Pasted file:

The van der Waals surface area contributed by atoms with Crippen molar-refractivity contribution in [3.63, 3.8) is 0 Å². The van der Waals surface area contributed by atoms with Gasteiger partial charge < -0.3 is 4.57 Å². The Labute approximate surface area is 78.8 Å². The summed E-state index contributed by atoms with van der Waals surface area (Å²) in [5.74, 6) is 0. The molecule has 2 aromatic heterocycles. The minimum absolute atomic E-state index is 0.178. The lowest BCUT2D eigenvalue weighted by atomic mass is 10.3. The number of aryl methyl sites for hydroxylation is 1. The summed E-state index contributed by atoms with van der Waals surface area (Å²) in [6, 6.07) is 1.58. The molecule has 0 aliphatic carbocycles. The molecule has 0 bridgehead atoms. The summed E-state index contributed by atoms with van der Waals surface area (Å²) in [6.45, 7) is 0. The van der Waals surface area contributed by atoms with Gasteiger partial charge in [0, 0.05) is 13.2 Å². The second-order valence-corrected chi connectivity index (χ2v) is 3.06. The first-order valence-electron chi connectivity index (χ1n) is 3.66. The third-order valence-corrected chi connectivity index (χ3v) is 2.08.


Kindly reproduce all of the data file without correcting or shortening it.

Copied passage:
The van der Waals surface area contributed by atoms with Crippen molar-refractivity contribution in [3.63, 3.8) is 0 Å². The van der Waals surface area contributed by atoms with Gasteiger partial charge < -0.3 is 4.57 Å². The Labute approximate surface area is 78.8 Å². The summed E-state index contributed by atoms with van der Waals surface area (Å²) in [5.74, 6) is 0. The molecule has 2 aromatic heterocycles. The minimum absolute atomic E-state index is 0.178. The lowest BCUT2D eigenvalue weighted by atomic mass is 10.3. The number of aryl methyl sites for hydroxylation is 1. The summed E-state index contributed by atoms with van der Waals surface area (Å²) in [6, 6.07) is 1.58. The molecule has 0 aliphatic carbocycles. The molecule has 0 bridgehead atoms. The summed E-state index contributed by atoms with van der Waals surface area (Å²) in [6.45, 7) is 0. The van der Waals surface area contributed by atoms with Gasteiger partial charge in [0, 0.05) is 13.2 Å². The second-order valence-corrected chi connectivity index (χ2v) is 3.06. The first-order valence-electron chi connectivity index (χ1n) is 3.66. The third-order valence-corrected chi connectivity index (χ3v) is 2.08.